spotlight image

Spotlight (2015): 4/4 stars


The Force Awakens Review


How does one start a review about a “Star Wars” reboot film that is arguably the most anticipated film since the turn of the century? There’s no need to preface the “Star Wars” franchise because its reputation precedes it. Even those who aren’t film nerds have probably seen “Star Wars” and those few who haven’t seen any of the films still know the iconic names such as Han Solo, Darth Vader, and Skywalker. Quite possibly the most essential piece of cinema pop culture since the first film’s release in 1977, the “Star Wars” franchise is one of the most popular, yet pressured, series ever conceived. The original trilogy stands with “Toy Story,” “Godfather,” and “Lord of the Rings” as one of the best trilogies of all time (just got a brilliant idea for a new list I can create), however, the George Lucas directed prequels fell far short of expectations. Jar Jar Binks is one of the most intolerable characters ever to grace the silver screen and the writing in all three films was as if they had given a pen to a five year old. The prequels fell victim to the concept that special effects and big actions scenes are more important that a memorable, solid story arc. Granted, there were some quality moments in the third film, with the battle between Anakin Skywalker and Obi-won Kenobi in the volcano being one of my favorite scenes from any of the films in terms of how brilliantly choreographed and epically shot it was. It’s safe to say that “The Force Awakens,” the 7th installment in this storied franchise, had a lot of work to do to get the series back on track with the original creations. Luckily for “Star Wars” fanatics and regular audiences alike, it manages to meet those expectations.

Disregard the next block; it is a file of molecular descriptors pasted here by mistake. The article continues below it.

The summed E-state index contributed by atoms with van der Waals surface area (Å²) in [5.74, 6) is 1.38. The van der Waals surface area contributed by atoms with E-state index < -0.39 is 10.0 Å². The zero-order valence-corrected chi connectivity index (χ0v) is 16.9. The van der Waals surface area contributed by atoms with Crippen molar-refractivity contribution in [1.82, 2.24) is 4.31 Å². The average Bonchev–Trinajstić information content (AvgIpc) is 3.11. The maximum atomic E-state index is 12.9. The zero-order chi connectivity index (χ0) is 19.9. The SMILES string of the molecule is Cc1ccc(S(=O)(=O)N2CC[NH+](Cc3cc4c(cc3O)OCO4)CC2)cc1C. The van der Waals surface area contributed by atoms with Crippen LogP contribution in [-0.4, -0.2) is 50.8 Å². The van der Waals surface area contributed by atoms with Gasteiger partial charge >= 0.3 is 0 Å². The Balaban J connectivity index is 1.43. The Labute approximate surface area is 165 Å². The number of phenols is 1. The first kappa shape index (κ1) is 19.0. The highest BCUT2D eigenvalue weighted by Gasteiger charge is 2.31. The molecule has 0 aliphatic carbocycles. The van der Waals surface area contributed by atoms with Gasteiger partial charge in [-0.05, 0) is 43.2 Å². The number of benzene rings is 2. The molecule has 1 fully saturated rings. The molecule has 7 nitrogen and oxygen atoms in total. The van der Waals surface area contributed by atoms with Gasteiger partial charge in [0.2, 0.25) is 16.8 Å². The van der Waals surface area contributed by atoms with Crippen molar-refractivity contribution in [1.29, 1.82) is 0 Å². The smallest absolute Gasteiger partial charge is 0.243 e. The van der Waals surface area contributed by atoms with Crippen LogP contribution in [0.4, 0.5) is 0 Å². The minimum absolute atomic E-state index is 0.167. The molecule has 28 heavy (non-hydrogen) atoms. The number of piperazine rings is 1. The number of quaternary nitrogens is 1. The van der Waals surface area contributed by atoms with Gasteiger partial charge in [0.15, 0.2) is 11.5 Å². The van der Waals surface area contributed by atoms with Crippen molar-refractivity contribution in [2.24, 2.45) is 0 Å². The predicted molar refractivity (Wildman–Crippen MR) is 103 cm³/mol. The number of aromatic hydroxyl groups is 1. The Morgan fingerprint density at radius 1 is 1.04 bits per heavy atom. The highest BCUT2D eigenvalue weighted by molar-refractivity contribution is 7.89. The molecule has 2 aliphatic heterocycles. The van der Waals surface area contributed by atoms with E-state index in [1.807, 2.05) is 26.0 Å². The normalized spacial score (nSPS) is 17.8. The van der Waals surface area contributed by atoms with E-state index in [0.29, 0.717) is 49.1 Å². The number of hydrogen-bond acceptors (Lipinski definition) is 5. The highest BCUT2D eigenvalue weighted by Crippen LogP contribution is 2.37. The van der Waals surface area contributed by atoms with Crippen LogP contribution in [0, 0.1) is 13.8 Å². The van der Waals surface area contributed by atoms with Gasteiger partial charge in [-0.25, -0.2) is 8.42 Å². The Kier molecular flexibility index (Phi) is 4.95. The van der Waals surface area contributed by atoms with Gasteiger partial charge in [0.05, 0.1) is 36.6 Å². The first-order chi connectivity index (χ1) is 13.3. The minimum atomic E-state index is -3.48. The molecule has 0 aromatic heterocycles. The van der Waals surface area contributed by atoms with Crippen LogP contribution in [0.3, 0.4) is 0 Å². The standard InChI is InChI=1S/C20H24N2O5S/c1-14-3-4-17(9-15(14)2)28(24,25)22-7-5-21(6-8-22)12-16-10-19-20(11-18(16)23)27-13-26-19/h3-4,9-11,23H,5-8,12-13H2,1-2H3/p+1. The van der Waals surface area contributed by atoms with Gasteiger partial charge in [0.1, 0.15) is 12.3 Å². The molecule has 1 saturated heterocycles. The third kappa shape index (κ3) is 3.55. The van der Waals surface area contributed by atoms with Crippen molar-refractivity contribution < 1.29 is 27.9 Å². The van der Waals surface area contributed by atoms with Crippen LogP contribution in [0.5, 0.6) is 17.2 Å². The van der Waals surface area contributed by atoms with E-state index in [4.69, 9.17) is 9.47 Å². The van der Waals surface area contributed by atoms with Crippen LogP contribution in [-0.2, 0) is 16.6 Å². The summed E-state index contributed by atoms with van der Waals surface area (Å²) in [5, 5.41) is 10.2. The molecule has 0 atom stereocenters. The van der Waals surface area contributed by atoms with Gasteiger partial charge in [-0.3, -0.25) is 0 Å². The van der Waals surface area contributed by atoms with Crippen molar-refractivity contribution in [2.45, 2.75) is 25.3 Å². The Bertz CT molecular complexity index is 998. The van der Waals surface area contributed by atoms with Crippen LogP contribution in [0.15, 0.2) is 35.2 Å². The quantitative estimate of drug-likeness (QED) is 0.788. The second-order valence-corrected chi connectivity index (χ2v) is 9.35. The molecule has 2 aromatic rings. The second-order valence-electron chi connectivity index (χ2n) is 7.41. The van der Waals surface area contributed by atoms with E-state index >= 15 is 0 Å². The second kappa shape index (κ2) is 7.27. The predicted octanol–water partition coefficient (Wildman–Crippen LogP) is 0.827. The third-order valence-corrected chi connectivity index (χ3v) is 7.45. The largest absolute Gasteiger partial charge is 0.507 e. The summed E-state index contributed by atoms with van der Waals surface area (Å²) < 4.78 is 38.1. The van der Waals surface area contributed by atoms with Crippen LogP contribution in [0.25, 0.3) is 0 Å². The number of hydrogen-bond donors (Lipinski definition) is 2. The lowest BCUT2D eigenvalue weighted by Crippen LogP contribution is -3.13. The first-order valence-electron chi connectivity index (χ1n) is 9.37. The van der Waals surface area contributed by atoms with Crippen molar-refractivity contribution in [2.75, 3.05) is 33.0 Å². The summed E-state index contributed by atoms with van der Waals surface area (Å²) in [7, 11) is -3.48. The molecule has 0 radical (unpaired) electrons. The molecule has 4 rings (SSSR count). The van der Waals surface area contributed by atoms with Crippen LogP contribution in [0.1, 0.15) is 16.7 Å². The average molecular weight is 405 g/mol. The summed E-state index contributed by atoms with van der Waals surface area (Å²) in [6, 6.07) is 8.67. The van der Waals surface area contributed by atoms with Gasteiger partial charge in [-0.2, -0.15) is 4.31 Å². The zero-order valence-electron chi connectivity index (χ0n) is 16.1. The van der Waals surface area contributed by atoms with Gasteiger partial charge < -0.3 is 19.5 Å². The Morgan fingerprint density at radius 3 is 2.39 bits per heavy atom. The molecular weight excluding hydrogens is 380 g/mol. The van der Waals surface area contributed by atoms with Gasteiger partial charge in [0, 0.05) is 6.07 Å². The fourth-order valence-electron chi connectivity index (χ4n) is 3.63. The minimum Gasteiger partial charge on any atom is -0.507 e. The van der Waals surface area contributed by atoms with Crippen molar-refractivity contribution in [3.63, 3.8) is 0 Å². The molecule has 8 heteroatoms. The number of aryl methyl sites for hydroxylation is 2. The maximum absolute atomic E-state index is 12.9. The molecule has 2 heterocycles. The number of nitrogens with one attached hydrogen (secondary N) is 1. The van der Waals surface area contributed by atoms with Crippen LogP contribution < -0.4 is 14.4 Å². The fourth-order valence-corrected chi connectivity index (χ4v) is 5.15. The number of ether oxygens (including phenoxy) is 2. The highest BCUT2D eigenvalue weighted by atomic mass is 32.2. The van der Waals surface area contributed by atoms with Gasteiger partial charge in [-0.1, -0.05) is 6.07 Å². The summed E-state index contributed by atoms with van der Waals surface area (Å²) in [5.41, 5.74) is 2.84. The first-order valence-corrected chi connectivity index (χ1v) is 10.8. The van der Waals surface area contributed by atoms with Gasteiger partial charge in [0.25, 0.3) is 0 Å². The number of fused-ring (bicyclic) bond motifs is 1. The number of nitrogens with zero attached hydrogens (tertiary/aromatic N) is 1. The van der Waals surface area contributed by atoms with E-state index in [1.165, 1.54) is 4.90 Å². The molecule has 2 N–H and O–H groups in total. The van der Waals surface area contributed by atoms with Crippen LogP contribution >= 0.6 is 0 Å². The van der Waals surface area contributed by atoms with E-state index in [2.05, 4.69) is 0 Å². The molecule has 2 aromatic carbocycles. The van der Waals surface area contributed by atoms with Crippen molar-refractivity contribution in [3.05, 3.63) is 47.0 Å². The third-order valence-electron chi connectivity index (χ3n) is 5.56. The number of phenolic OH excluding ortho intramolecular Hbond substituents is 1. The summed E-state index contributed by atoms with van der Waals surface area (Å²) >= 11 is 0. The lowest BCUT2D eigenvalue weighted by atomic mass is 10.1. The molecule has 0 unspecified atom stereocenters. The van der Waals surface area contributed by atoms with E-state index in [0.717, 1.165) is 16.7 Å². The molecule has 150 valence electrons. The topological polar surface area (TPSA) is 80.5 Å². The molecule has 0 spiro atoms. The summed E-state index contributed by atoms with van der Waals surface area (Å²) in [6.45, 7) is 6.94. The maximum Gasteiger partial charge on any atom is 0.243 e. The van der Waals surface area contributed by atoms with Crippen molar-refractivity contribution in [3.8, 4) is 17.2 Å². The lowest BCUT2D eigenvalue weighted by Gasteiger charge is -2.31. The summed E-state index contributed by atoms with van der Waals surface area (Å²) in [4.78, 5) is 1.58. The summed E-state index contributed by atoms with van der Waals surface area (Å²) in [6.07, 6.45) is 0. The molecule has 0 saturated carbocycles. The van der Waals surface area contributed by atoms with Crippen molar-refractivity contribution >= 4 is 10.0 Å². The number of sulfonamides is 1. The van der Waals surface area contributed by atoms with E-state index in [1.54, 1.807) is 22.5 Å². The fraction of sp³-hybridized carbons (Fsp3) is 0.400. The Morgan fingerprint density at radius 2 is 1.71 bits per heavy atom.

What the franchise really needed out of this film was a movie that had strong, yet not excessive special effects sequences and a charming storyline with loveable characters similar to the original trilogy. This film isn’t overladen with special effects, but it does enough to look sleek, modern, and enhance the feeling of awe when watching the film. It seamlessly weaves in CGI sequences with real life puppets characters and actors to create a world that seems authentic and wonderful to really engage the audience. But really, it is the characters that make this film so reminiscent of the magic from the first three films. We are introduced to an entirely new set of characters: a Storm trooper turned good, a lonely female pilot struggling to get by on the planet Jakku, a droid similar in personality to R2D2, a villain desperate to emulate the actions of Darth Vader, and a hot shot pilot that acts like Han Solo 2.0. What’s so great is that we also see the return of C3PO, Han Solo, Princess Leia, and Chewbacca. There’s a brilliant blend of old and new in a story that could almost be a modern day remake of the original 1977 film.